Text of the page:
Pro Tip 2: Hold shift when scaling/cropping your viewports to uniformly scale/crop them.

Pro Tip 3: A quick way to get things setup is to copy (ctrl+c or cmd+c) the original viewport for as many scenes as you’re going set up, then change each one to the correct scene.

#2 Le’me work it

Once I’ve created scenes in a sketchup model, I have the habit of using them to navigate around the model.  Why model more than you’re going to see in each scene right?  But what happens is that the animations between scenes and display styles start to bog down the computer.  That’s why I uncheck “include in animation” and create a “Working” scene that only has the “style and fog” & “shadow settings” properties saved to it.

Before saving your new “Working” scene, turn shadows off, and select one of the default Window>Styles that has a green stopwatch on it.  This stopwatch indicates a Fast Style that will allow you to work quickly.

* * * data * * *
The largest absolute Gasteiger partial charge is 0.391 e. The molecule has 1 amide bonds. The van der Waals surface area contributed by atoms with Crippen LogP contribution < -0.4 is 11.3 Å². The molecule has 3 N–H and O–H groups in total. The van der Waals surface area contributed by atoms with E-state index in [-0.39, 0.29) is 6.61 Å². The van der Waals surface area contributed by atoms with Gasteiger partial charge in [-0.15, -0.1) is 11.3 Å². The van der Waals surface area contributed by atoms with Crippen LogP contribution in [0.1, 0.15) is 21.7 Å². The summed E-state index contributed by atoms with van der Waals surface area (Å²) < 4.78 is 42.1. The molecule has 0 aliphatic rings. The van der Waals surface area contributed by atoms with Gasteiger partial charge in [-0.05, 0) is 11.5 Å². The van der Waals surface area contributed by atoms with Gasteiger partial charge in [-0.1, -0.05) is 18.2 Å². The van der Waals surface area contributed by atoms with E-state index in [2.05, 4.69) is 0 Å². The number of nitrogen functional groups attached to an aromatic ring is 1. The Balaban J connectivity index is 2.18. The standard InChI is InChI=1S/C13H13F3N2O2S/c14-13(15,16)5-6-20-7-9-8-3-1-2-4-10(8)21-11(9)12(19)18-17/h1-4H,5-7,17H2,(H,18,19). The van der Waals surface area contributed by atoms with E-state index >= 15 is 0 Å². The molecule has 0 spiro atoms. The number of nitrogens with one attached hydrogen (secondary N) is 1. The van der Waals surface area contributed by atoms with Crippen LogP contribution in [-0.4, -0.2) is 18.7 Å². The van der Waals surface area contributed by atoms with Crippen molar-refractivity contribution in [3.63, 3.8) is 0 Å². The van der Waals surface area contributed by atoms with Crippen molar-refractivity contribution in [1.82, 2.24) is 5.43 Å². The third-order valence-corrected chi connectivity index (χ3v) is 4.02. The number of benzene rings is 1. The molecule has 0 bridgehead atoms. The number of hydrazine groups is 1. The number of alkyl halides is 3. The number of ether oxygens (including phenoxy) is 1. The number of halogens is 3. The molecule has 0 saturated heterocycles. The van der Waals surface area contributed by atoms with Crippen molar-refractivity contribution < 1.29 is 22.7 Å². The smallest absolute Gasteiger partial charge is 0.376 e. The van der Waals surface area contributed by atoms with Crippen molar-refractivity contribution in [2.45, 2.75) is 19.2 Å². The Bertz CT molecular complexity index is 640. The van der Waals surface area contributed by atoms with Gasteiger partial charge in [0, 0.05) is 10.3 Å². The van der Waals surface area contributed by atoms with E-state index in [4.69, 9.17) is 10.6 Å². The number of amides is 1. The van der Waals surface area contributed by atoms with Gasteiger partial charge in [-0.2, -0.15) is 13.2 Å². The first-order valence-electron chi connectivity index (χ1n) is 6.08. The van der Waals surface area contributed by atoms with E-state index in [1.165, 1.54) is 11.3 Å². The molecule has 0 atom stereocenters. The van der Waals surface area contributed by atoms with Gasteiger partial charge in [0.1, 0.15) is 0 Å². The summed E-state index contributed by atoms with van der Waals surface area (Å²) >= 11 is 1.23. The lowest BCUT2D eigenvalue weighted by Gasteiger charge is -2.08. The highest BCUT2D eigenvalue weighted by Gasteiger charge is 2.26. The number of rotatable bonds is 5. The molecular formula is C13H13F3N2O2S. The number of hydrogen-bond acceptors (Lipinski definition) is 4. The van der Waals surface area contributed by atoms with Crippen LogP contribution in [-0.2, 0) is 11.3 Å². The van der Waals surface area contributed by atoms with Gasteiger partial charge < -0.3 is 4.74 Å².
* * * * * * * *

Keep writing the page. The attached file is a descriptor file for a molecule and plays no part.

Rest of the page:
Fast Style

#3 All auto, all the time

We’re human and we make mistakes.  (As an aside, one of my favorite things is looking through big-company catalogues and finding spelling, grammatical, and graphic errors.) Consequently, I try to remove myself (and my errors) from the equation whenever possible.

Thankfully, Layout has some things built into it that allow you to essentially, set it and forget it.

sketchup layout

In the above image, the title and number that are set within the Pages toolbar are being pulled to the actual layout by using the commands <PageName> and <PageNumber>.